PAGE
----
David Chan

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David Chan is an American violinist, and a concertmaster of the Metropolitan Opera Orchestra.

Biography[edit]

He was born in San Diego, California.[1] His parents, natives of Taiwan, met as graduate students at Stanford University.[2] He began his musical education at age 3 when his parents enrolled him in a violin class.[2] At age 14 he won the San Diego Symphony's Young Arts Concerto Competition, which enabled him to appear with the orchestra in two series of concerts. He was also the featured soloist with the San Diego Youth Symphony on their tour of Austria, Germany, Hungary and the former Czechoslovakia.

He received a bachelor's degree from Harvard University, and a master's degree from the Juilliard School in 1997, where he is currently on the faculty.[3] His principal teachers were Dorothy DeLay, Hyo Kang and Michael Tseitlin. He won the first prize at the International Tchaikovsky Competition, and the third place bronze medal (with $10,000) and the Josef Gingold Prize at the International Violin Competition of Indianapolis.[4][5]

He made his New York debut in on October 2, 1995 playing Paganini's Concerto no. 2 with the Juilliard orchestra led by Hugh Wolff.[4][6]

He has performed throughout the United States, Europe, and the Far East, appearing as soloist with such orchestras as the Moscow State Symphony Orchestra, the Los Angeles Philharmonic, the National Symphony Orchestra of Taiwan, the Aspen Chamber Symphony, the San Diego Symphony, Indianapolis Symphony Orchestra, the Richmond Symphony Orchestra, Springfield Symphony Orchestra, and the Northbrook Symphony Orchestra. He has released two recordings: a recital album and a disc of two Paganini concertos with the English Chamber Orchestra, both for the Ambassador label.[4]

He became one of the Metropolitan Opera's concertmasters in 2000.[3] On February 2, 2003, the occasion of a Met Orchestra performance, he made his Carnegie Hall solo debut playing Brahms's Concerto for Violin, Cello and Orchestra with Met colleague cellist Rafael Figueroa. He was the soloist in Sofia Gubaidulina's In Tempus Praesens (concerto for violin and orchestra) with the Met Orchestra in 2012. For Handel's Giulio Cesare, Chan appeared onstage in costume during one of David Daniels' arias to supply the obbligato violin part.[7]

According to the Met's 2012 tax return, Chan earned $394,652 for that year, making him the "highest-paid rank-and-file musician."[8]

Chan's career has included ample participation in chamber music. Articles from 1998 and 1999 show him as one of three members of the Emelin Trio.[9][10] He has been a frequent guest at Japan's Pacific Music Festival, the Seattle Chamber Music Festival, and La Jolla's SummerFest.[1] He has also played chamber music with Lang Lang in a "Lang Lang With Friends" concert.[11]

With the Met Chamber Ensemble, he has played in Alban Berg's Chamber Concerto for Piano and Violin with 13 Wind Instruments, Richard Strauss's Le Bourgeois Gentilhomme suite, and other works, classical and contemporary.[12]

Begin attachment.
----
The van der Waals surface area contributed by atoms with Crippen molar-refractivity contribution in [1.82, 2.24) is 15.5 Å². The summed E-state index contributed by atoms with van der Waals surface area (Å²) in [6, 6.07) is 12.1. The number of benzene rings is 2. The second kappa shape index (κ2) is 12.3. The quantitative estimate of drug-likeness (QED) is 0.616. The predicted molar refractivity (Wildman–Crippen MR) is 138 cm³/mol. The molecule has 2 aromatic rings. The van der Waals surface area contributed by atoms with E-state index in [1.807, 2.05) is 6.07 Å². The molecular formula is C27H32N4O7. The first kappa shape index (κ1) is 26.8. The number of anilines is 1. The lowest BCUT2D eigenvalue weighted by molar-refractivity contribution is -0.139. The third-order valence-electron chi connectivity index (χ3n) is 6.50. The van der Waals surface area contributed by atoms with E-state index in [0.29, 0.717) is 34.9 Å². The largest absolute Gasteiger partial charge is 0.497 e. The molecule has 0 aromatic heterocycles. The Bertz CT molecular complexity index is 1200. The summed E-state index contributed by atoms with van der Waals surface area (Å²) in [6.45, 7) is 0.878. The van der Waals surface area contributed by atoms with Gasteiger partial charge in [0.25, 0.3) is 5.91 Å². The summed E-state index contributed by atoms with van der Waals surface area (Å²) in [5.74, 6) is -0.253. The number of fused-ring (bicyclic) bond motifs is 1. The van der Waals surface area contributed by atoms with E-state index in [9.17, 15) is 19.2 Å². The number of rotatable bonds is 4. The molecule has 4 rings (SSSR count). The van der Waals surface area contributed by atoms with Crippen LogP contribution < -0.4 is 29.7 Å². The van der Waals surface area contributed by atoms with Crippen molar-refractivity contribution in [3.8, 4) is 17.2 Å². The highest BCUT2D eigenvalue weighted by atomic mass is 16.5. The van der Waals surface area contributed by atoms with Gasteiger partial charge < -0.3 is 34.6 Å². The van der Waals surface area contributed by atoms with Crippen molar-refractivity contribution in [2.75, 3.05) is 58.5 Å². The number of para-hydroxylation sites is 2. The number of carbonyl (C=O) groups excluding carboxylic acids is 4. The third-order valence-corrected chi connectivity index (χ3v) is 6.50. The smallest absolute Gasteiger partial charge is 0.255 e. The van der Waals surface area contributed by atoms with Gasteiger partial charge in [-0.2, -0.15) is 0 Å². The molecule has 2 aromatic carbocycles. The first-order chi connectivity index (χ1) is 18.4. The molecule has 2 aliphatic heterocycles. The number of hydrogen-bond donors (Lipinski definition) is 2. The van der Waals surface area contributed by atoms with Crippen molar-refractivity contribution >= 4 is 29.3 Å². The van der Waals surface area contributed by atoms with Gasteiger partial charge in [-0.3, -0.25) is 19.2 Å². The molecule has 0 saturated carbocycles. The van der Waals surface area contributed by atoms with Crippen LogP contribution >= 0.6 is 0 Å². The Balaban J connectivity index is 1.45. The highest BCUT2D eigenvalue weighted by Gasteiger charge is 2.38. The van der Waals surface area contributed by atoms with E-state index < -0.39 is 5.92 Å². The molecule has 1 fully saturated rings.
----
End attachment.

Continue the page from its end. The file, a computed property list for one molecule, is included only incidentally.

In 2005 he joined the faculty of Juilliard.[3]

He can be heard on the soundtrack of the films Teeth and The Caller.

Wine[edit]

After marrying his wife, violinist and Met colleague Catherine Ro,[4] his father-in-law gave him a box of good wine.[2] Once he joined the Met Orchestra, he befriended colleagues who were wine connoisseurs. His budding interest led to an obsession with Burgundy wine, to the point where he knew almost every vineyard on the Côte-d'Or.

His interest in wine led him to meet with Bernard Hervet, chief executive of Maison Faiveley, and Aubert de Villaine of Domaine de la Romanee-Conti. Their meeting resulted in the founding of the festival Musique et Vin au Clos Vougeot in the Burgundy region of France, of which Chan is the music director.[13]

Family[edit]

He is married to the violinist Catherine Ro.[4] They have two daughters and a son.[2]

Recordings[edit]

  • David Chan: La Campanella
  • Beethoven: Violin Concerto (Park Avenue Chamber Symphony, David Bernard, conductor)
  • Great Duos For Violin And Cello (with Rafael Figueroa, cellist)

Notes[edit]

  1. ^ a b "The MET Orchestra - Sunday, December 2, 2012". Carnegie Hall. 2012-01-20. Retrieved 2012-12-04. 
  2. ^ a b c d Eric Asimov, "The Pour: He Can Bring the Wine and the Music," New York Times (Nov. 19, 2008), p. D6.
  3. ^ a b c Juilliard Portraits: David Chan, Violin Faculty
  4. ^ a b c d e International Violin Competition of Indianapolis Laureates, 1994 competition: David Chan
  5. ^ "Canadian Violinist Wins Indianapolis Contest," New York Times (Oct. 3, 1994), p. C16.
  6. ^ "Entertainment Events," New York Times (Oct. 2, 1995), p. C15.
  7. ^ Anthony Tommasini, "In Jodhpurs, Hailing Caesar With Seduction," New York Times (April 5, 2013), p. C1.
  8. ^ Brian Wise, "Metropolitan Opera's Tax Filing Reveals Salary Details," Operavore (WQXR) (June 16, 2014).
  9. ^ "Bard Festival Features Tchaikovsky," New York Times (Aug. 9, 1998), p. WE7.
  10. ^ "'Doctor Dolittle' on Stage: Music," New York Times (Jul. 25, 1999), p. WE7.
  11. ^ Steve Smith, "Pianists Of The Age Put On A Show," New York Times (Oct. 29, 2009), p. C5.
  12. ^ Metopera Database, search on "David Chan."
  13. ^ Rosi Hanson, "My Passion For Wine," Decanter.com (Jan. 16, 2009).

References[edit]

External links[edit]